Kingfisher Airlines Ltd won’t start selling global depository receipts (GDR) to raise up to $350 million (Rs 1,579 crore) until its stock recovers and market conditions improve, raising concerns at some vendors as their payments are linked to the issue.
The Mumbai-based carrier had planned a GDR issue soon after December but that’s been stalled by the slump in its shares, said two persons familiar with the matter who declined to be named.
Also see | Downward Spiral (PDF)
The Vijay Mallya-owned airline, which hasn’t made a profit since its inception in 2005, has appointed investment banks CLSA Singapore Pte Ltd, Citigroup Global Markets Ltd and Morgan Stanley and Co. International plc to manage the GDR issue, said the official.
Global legal firm Linklaters Llp is preparing the prospectus, the official said.
“The offer price for the GDR is determined on the last two weeks’ average; so if your offer price is lower than the two-week average, investors, the minute they write your check, will go into a loss in their books,” said one of the persons cited above.
He expects the airline to target March for the issue, before the fiscal year ends.
Kingfisher stock closed at Rs 41.25 on Monday on the Bombay Stock Exchange from a high of Rs 71.85 in December, a drop of 42.6%.
Airline stocks have all dropped during the same period. Jet Airways (India) Ltd fell 43.5% to Rs 472.50 from Rs 836.55, while SpiceJet Ltd has slipped 46.16% to Rs 46.65 from Rs 86.65.
The GDRs will be sold to institutional investors in the US, the UK and elsewhere, according to an internal note circulated by Kingfisher in December that was reviewed by Mint.
“Application will be made to list the GDRs on the official list of the Luxembourg Stock Exchange and to have the GDRs admitted to trading on the Euro MTF Market of the Luxembourg Stock Exchange,” according to the note.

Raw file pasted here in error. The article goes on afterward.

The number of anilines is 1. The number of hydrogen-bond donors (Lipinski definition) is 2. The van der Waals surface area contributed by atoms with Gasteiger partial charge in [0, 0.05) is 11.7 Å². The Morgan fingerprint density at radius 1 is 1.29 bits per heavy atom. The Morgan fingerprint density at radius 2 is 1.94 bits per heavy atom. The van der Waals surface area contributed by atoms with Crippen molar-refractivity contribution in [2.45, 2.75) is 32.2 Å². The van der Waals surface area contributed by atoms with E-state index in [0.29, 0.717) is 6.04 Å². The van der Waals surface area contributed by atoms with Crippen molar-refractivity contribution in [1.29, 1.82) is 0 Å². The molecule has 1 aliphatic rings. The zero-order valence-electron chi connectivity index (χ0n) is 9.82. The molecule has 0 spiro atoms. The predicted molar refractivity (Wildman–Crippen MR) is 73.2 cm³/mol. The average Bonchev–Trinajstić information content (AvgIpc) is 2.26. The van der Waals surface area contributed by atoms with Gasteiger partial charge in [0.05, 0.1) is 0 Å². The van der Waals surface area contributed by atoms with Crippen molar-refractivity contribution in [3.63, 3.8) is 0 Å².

“While we will not comment on vendor dues situation or the GDR, the debt recast was signed off in December,” a Kingfisher Airlines spokesman said in reply to emailed questions. Kingfisher expects to cut its debt to Rs 6,007.30 crore from Rs 7,651.12 crore after the restructuring exercise.
“The combination of restructuring and GDR will allow us to clear past issues and invest in our future,” CEO Sanjay Aggarwal had written in a separate December letter to employees that was also reviewed by Mint.
The debt recast is expected to be complete in the next two-three weeks. “Immediately after the restructuring, we plan to launch the GDR to raise $250-350 million,” Aggarwal had said.
A US-based analyst who tracks airline financing closely said Luxembourg provided easier listing rules.
“Luxembourg offers the Euro MTF listing that enables non-European companies to list securities on the exchange more readily and under more favourable terms than other exchanges, including London,” said Ernest S. Arvai, president, The Arvai Group Inc.
“They have about 30,000 bonds issued there from foreign entities, as well as international securities,” he said. “A GDR based in Luxembourg makes sense if one is seeking euro investors without a lot of hassle or securities regulatory scrutiny.”
Kingfisher reported a Rs 671.85 crore loss for the nine months ended December 2010 and officials at two key vendors said they are still awaiting payments, which they have been told are linked to the GDR issue.
Both officials—one with an oil company and the second belonging to an airport operator—declined to be named.
Arvai said the growing strain on the airline’s balance sheet would be worrying for parent UB Group unless funds are infused quickly.
“Nobody wants to invest in a company that is unprofitable and unlikely to become so,” Arvai said. “Mallya cannot allow the airline to negatively impact shares of UB, and would likely let go, but who gets stuck with the bill is the question.”
Graphic by Yogesh Kumar; Photo by Harikrishna Katragadda/Mint